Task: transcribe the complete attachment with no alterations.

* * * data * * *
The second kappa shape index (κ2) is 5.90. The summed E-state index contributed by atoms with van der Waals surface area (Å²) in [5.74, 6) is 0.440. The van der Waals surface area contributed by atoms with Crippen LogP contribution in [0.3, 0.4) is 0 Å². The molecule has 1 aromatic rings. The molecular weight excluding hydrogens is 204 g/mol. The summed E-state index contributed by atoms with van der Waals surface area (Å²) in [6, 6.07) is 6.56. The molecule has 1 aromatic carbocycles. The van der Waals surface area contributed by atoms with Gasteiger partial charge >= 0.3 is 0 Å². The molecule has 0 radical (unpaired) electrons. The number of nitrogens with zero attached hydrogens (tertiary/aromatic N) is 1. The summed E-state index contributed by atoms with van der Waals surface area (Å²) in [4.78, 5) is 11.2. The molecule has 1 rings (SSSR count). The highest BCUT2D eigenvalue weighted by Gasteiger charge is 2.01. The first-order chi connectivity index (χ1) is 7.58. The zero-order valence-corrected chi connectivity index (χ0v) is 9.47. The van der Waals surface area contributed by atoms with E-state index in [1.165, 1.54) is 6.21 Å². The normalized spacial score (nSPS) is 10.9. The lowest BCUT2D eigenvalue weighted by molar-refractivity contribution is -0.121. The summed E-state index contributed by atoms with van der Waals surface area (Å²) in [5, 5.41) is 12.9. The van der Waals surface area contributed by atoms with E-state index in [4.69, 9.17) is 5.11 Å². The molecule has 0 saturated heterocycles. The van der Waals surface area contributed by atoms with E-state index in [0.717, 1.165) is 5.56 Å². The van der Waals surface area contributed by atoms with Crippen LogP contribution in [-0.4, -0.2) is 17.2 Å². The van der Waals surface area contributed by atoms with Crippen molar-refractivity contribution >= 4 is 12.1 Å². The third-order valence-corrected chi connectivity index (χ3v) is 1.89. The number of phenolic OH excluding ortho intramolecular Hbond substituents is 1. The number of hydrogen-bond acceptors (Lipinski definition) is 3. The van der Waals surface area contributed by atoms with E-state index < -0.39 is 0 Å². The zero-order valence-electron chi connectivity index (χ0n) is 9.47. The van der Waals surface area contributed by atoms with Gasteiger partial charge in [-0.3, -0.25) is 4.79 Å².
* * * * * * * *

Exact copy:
The second kappa shape index (κ2) is 5.90. The summed E-state index contributed by atoms with van der Waals surface area (Å²) in [5.74, 6) is 0.440. The van der Waals surface area contributed by atoms with Crippen LogP contribution in [0.3, 0.4) is 0 Å². The molecule has 1 aromatic rings. The molecular weight excluding hydrogens is 204 g/mol. The summed E-state index contributed by atoms with van der Waals surface area (Å²) in [6, 6.07) is 6.56. The molecule has 1 aromatic carbocycles. The van der Waals surface area contributed by atoms with Gasteiger partial charge >= 0.3 is 0 Å². The molecule has 0 radical (unpaired) electrons. The number of nitrogens with zero attached hydrogens (tertiary/aromatic N) is 1. The summed E-state index contributed by atoms with van der Waals surface area (Å²) in [4.78, 5) is 11.2. The molecule has 1 rings (SSSR count). The highest BCUT2D eigenvalue weighted by Gasteiger charge is 2.01. The first-order chi connectivity index (χ1) is 7.58. The zero-order valence-corrected chi connectivity index (χ0v) is 9.47. The van der Waals surface area contributed by atoms with E-state index in [1.165, 1.54) is 6.21 Å². The normalized spacial score (nSPS) is 10.9. The lowest BCUT2D eigenvalue weighted by molar-refractivity contribution is -0.121. The summed E-state index contributed by atoms with van der Waals surface area (Å²) in [5, 5.41) is 12.9. The van der Waals surface area contributed by atoms with E-state index in [4.69, 9.17) is 5.11 Å². The molecule has 0 saturated heterocycles. The van der Waals surface area contributed by atoms with E-state index in [0.717, 1.165) is 5.56 Å². The van der Waals surface area contributed by atoms with Crippen LogP contribution in [-0.4, -0.2) is 17.2 Å². The van der Waals surface area contributed by atoms with Crippen molar-refractivity contribution >= 4 is 12.1 Å². The third-order valence-corrected chi connectivity index (χ3v) is 1.89. The number of phenolic OH excluding ortho intramolecular Hbond substituents is 1. The number of hydrogen-bond acceptors (Lipinski definition) is 3. The van der Waals surface area contributed by atoms with E-state index < -0.39 is 0 Å². The zero-order valence-electron chi connectivity index (χ0n) is 9.47. The van der Waals surface area contributed by atoms with Gasteiger partial charge in [-0.3, -0.25) is 4.79 Å².